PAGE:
The U.S. Fifth Circuit Court of Appeals in New Orleans recently addressed a case in which the employee alleged violations of Title VII of the Civil Rights Act of 1964 and the Pregnancy Discrimination Act (PDA). The dispute arose when the employee claimed she was given insufficient break time to express breast milk following the birth of her child.
To make up for the extra break time taken to express milk, she was required to either use paid leave, take unpaid time off, or extend her shift. The case took nine years to wind its way through the administrative system and court process but was quickly resolved by the Fifth Circuit in a succinct opinion offering guidance about how far employers must go to accommodate breastfeeding employees.
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Accommodation request ends in dispute
A border patrol agent with the U.S. Department of Homeland Security (DHS) elected to breastfeed her newborn child. After the birth, she returned to her job as a full-time agent. Agents are allowed 70 minutes of paid break and meal time per shift (30 minutes for lunch and two 20-minute breaks). The employee took breaks during her shift to use the private, secure location provided for her to express breast milk and to clean and store her pump. She eventually told management that she needed breaks of at least 30 minutes every three to four hours. Management informed her it would accommodate her request but that she would have to either take leave or extend her shift to make up for the additional time away from her post.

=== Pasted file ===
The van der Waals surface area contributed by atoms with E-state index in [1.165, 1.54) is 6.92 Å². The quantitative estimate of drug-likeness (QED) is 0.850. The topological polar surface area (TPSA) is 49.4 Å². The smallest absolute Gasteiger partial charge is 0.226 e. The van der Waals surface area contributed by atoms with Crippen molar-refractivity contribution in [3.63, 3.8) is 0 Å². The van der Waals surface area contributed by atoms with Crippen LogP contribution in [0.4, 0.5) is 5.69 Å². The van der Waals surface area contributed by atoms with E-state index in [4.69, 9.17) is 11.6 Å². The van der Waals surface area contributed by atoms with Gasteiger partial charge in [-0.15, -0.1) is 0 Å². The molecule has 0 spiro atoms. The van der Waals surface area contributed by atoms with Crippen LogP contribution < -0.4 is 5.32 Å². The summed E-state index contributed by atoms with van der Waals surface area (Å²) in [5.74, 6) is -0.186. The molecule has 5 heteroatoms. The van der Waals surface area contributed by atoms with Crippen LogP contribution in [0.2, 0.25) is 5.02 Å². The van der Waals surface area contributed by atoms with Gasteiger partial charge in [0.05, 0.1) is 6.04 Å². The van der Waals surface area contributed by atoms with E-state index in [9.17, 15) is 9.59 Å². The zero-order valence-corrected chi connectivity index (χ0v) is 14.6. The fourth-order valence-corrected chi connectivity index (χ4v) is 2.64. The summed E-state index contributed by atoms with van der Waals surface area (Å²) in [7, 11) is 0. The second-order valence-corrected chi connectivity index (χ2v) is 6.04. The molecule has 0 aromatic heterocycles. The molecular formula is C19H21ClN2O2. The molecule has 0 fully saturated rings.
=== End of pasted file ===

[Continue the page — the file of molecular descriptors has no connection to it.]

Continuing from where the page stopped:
The employee filed a complaint with the Equal Employment Opportunity Commission (EEOC) claiming discrimination and retaliation under Title VII and the Pregnancy Discrimination Act. An administrative law judge found in the employee’s favor, and the Office of Federal Regulations upheld the decision. The DHS was ordered to restore her leave time and pay her $10,000 in compensatory damages.
The employee was dissatisfied with the amount awarded and filed a lawsuit in federal court alleging gender discrimination, retaliation, disparate treatment, and hostile work environment under Title VII and the Pregnancy Discrimination Act. She asked for a variety of remedies, including $300,000 in compensatory damages or, alternatively, $3 million in punitive damages. The DHS asked the trial court to dismiss the case, and the court complied. The employee appealed the decision to the Fifth Circuit.
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No evidence of unequal treatment
The Fifth Circuit first observed that Title VII prohibits employers from discriminating against an employee with respect to compensation or terms, conditions, or privileges of employment because of her sex. The PDA amended Title VII to include discrimination based on pregnancy and related medical conditions. Specifically, Title VII was amended to note that discrimination “because of sex” includes, but is not limited to, discrimination because of pregnancy, childbirth, or related medical conditions. The amendment also states that women affected by pregnancy, childbirth, or related medical conditions are to be treated the same for all employment-related purposes as other employees who are not affected by similar conditions in their ability or inability to work.